|Local environment stories on urban biking are plentiful and can address approaches such as protected bike lanes and networks of linked bike routes, municipal bike support programs and bike sharing. Above, two bicyclists in a dedicated bike lane along San Francisco’s Embarcadero in 2014. Image: Mission Bicycle Company, Flickr Creative Commons. Click to enlarge.|
TipSheet: Bikes Make Path for Local Environment Stories
By Joseph A. Davis
For environmental journalists looking to put global issues into a hometown context, the topic of bicycling makes for some easy pedaling.
You can call it infrastructure. Counties and cities, faced with proposals to widen freeways for hundreds of millions of dollars, have started to look at bike paths and bike lanes as a winning strategy.
You can call it public health. Biking helps cardiovascular fitness, which reduces risk of strokes and heart attacks.
Oh, and you can call it climate, since bikes emit no greenhouse gases.
Here’s what you need to know about reporting on cycling as an environment topic.
Twenty years ago, streets in North America were pretty much for cars, and cyclists usually had to adapt to what amounted to a hostile battlefield. But states, cities and counties today are finding all kinds of ways to be bike-friendly. And that often means cleaner air and physically fit commuters.
U.S streets didn’t always belong just to automobiles. Once it was horses and carriages. Students of history know that it was bicyclists who sparked the “Good Roads Movement” back in 1890-1920, getting muddy country ruts paved. But by the 1950s, it was autos that ruled the road.
Bikes started a comeback for all kinds of reasons beginning in 1965-75. Instead of a children’s toy, they became a vehicle for adult recreation and transportation. Use of bikes for commuting and errands about town became cool again. You could find bike racks.
Why it matters
Start with selfishness. When city streets become gridlocked parking lots, cyclists can smirk serenely as they pass right through the bunches of idling cars carrying ill-tempered drivers.
By the way, all those non-moving, idling cars (and even the moving ones) create huge amounts of air pollution — not just smog precursors and sooty particulates that assault our throats and lungs, but carbon dioxide that contributes to global warming.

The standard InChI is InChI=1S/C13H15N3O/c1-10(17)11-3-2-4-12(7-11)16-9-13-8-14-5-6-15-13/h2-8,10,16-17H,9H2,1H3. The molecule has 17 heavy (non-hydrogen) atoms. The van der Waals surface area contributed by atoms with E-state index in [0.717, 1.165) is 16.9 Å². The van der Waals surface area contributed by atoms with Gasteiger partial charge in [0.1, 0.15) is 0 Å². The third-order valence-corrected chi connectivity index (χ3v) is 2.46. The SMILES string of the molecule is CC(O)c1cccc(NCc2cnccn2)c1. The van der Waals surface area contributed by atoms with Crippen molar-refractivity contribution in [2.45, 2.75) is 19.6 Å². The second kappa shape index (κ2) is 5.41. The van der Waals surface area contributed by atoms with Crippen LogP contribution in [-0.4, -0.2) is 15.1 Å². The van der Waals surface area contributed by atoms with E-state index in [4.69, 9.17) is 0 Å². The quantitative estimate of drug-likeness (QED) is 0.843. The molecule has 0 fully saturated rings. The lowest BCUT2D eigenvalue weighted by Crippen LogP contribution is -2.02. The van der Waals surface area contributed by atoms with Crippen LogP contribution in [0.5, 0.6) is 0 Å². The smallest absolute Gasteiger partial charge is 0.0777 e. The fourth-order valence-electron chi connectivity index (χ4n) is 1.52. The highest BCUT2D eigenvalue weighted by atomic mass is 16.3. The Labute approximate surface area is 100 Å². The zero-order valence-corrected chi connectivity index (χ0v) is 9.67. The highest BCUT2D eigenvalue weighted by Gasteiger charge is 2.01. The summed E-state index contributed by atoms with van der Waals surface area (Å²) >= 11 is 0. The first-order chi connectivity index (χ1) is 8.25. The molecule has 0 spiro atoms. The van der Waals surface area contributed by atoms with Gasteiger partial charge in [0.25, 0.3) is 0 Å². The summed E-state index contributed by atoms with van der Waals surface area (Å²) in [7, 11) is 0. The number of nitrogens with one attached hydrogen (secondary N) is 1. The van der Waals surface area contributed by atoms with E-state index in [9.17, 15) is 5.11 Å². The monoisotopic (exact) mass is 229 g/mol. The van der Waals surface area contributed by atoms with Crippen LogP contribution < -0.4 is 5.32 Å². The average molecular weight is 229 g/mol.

It may come as a surprise to many
more greenhouse gas emissions
than does electricity generation.
All that makes bikes an attractive alternative to cars, especially for the shorter local runs.
Physical fitness and better health is another predictable benefit of encouraging more people to bike. It’s OK to pay big bucks for a stationary exercise cycle that goes nowhere in the privacy of your basement or athletic club. But going somewhere is a bonus, in addition to the cardiovascular benefits.
Let’s be honest though: Biking is not good for your health if you are in a crash. Bikers, less protected, are more often injured than people in cars.
There are more known techniques for improving bicyclist safety than we can mention (start with wearing your helmet!). You can find some from the National Safety Council, the National Highway Traffic Safety Administration, the League of American Bicyclists and bicyclesafe.com.
The big family of stories for environmental journalists centers on how to create bicycle-friendly communities. Many communities are in fact already well down this road. Many have much farther to go. Some have plans to get there. Some have even put money aside to do it. [If you run out of inspiration, ask your editor to send you to Amsterdam].
Here are some ideas:
- One-way protected bike lanes: These are considered the … er… Rolls Royce of bike-friendly urban infrastructure. Many cities are building more of them. Is yours?
- Linked bike routes: Not all streets are bike-friendly, but you can link together a planned, comprehensive network of paths and streets to make ways to get from here to there. Does your city have a map of bike routes?
- Municipal bicycle support programs: Does your city or county have a complete program for supporting bikes within its transportation bureaucracy? The one in Washington, D.C., is a fair example. Look for citizen participation and go to a meeting.
- Bike-sharing programs: These fee-based temporary-use programs have sprung up in many cities in recent years. The upside is that they can encourage many more people to bike. There can be downsides, too.
- League of American Bicyclists: A very old membership-based cyclist advocacy and support organization.
- National Association of City Transportation Officials: A professional organization of city transportation planners that is very bike-aware. It provides holistic city planning.
- Local bike clubs and advocacy groups: These will vary by locality, but will be rich in local story leads. The way to find one near you is to go to a local bike shop and ask or pick up literature. Or search here.
Joseph A. Davis is a freelance writer/editor in Washington, D.C. who has been writing about the environment since 1976. He writes SEJournal Online's TipSheet and Reporter's Toolbox columns. Davis also directs SEJ's WatchDog Project and writes WatchDog Tipsheet, and compiles SEJ's daily news headlines, EJToday.
* From the weekly news magazine SEJournal Online, Vol. 4, No. 28. Content from each new issue of SEJournal Online is available to the public via the SEJournal Online main page. Subscribe to the e-newsletter here. And see past issues of the SEJournal archived here.